QueenBee
 
 
 

Microsoft Partners With Implantable RFID Chip Maker VeriChip

Users of VeriChip’s VeriMed technology can now utilize a Microsoft HealthVault account to access and manage their personal health data stored in the VeriMed database.

By Beth Bacheldor

Dec. 2, 2008—Microsoft plans to make VeriChip‘s VeriMed Health Link system accessible through Microsoft’s HealthVault platform, a secure, online repository that consumers can use for free to manage their health records. The VeriMed Health Link system includes implantable passive RFID tags used for human patient identification and medical records tracking, as well as a hosted database for storing electronic medical records. According to Sean Nolan, the chief architect for HealthVault, VeriChip is the first RFID company to partner with Microsoft on the online platform.

"We created the HealthVault platform to help jump-start innovation around health care," Nolan says. "Our belief was that if we did the hard plumbing work to make it easy for individuals to collect and share their health information, forward-looking companies would seize on the opportunity to provide new solutions to difficult health-care challenges. VeriChip’s decision to integrate the VeriMed product with HealthVault is clear evidence that the market is responding."

Sean Nolan
Unveiled in 2007, HealthVault lets consumers set up their own private health-record repository so they can manage their health and wellness information online. To protect this personal data, the information is encrypted and users can also set up personal privacy controls, including a password, and determine which information is stored in the account, as well as who can access it (see Microsoft Seeks RFID Support for HealthVault).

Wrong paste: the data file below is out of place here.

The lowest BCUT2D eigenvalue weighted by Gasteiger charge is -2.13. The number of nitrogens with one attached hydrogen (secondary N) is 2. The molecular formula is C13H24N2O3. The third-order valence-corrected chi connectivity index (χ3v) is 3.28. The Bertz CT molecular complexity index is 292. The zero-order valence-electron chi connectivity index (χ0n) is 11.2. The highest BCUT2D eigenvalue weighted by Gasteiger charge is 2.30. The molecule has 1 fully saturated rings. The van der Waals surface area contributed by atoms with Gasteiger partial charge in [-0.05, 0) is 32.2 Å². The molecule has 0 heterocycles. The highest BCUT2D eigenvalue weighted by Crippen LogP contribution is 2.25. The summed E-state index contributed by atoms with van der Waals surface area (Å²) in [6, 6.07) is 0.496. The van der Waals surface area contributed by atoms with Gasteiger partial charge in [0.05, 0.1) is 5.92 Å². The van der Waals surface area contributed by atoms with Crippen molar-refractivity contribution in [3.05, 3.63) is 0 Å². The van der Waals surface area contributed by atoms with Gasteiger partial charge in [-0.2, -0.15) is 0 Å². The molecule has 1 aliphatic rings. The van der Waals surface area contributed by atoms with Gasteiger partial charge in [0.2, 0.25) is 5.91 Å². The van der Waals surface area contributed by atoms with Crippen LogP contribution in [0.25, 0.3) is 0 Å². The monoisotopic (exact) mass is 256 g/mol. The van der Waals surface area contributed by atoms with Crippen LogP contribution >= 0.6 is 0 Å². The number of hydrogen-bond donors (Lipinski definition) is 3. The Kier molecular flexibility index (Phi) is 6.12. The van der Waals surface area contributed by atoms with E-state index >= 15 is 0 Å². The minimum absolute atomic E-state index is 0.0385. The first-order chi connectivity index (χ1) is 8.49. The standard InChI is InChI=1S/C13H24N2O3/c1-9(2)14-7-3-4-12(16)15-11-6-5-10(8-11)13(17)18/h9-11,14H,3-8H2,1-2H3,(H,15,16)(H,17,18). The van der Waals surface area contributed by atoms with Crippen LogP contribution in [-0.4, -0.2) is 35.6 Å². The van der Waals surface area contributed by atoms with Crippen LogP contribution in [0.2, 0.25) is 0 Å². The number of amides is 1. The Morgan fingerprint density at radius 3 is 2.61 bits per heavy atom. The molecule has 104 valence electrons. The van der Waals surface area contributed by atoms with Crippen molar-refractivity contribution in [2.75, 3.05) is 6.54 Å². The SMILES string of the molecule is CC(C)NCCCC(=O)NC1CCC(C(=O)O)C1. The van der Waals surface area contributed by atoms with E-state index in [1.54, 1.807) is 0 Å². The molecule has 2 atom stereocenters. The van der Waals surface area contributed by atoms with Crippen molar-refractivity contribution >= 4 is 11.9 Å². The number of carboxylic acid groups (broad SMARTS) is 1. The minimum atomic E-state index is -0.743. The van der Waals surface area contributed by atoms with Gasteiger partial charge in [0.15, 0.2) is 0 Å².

Today, Nolan says, HealthVault is integrated with more than 40 applications and more than 50 devices, including glucometers, heart rate monitors, pedometers, weight scales and blood pressure monitors. These devices can be utilized to download data directly into a HealthVault account. "In addition," he adds, "we announced our device certification and logo program—devices that have been tested to ensure they meet certain standards for uploading data to HealthVault are eligible to display a ‘Works with Microsoft HealthVault’ logo on products, packaging and marketing material."